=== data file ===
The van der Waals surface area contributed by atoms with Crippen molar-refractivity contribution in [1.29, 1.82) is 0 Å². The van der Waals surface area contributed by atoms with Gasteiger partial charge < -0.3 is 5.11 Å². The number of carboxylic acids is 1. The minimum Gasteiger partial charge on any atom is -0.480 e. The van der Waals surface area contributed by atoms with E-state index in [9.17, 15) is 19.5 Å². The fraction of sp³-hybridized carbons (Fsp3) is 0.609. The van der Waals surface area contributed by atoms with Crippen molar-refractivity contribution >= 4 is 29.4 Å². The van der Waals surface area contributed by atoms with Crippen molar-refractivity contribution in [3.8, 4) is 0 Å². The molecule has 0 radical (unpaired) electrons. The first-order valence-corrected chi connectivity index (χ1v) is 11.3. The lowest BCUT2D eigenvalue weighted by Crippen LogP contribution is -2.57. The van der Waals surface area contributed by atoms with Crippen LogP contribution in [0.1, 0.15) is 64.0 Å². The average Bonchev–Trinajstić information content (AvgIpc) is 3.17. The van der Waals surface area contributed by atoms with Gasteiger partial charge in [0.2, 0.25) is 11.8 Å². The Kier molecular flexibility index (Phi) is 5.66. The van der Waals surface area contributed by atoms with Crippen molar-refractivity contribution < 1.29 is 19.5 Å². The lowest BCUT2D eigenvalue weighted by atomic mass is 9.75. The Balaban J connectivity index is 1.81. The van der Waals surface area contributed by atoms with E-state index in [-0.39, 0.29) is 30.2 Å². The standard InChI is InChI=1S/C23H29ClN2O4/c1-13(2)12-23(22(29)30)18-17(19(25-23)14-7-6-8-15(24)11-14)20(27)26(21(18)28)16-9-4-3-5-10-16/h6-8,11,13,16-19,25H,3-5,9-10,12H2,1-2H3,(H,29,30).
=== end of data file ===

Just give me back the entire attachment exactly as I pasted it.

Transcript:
The van der Waals surface area contributed by atoms with Crippen molar-refractivity contribution in [1.29, 1.82) is 0 Å². The van der Waals surface area contributed by atoms with Gasteiger partial charge < -0.3 is 5.11 Å². The number of carboxylic acids is 1. The minimum Gasteiger partial charge on any atom is -0.480 e. The van der Waals surface area contributed by atoms with E-state index in [9.17, 15) is 19.5 Å². The fraction of sp³-hybridized carbons (Fsp3) is 0.609. The van der Waals surface area contributed by atoms with Crippen molar-refractivity contribution >= 4 is 29.4 Å². The van der Waals surface area contributed by atoms with Crippen molar-refractivity contribution in [3.8, 4) is 0 Å². The molecule has 0 radical (unpaired) electrons. The first-order valence-corrected chi connectivity index (χ1v) is 11.3. The lowest BCUT2D eigenvalue weighted by Crippen LogP contribution is -2.57. The van der Waals surface area contributed by atoms with Crippen LogP contribution in [0.1, 0.15) is 64.0 Å². The average Bonchev–Trinajstić information content (AvgIpc) is 3.17. The van der Waals surface area contributed by atoms with Gasteiger partial charge in [0.2, 0.25) is 11.8 Å². The Kier molecular flexibility index (Phi) is 5.66. The van der Waals surface area contributed by atoms with Crippen molar-refractivity contribution < 1.29 is 19.5 Å². The lowest BCUT2D eigenvalue weighted by atomic mass is 9.75. The Balaban J connectivity index is 1.81. The van der Waals surface area contributed by atoms with E-state index in [-0.39, 0.29) is 30.2 Å². The standard InChI is InChI=1S/C23H29ClN2O4/c1-13(2)12-23(22(29)30)18-17(19(25-23)14-7-6-8-15(24)11-14)20(27)26(21(18)28)16-9-4-3-5-10-16/h6-8,11,13,16-19,25H,3-5,9-10,12H2,1-2H3,(H,29,30).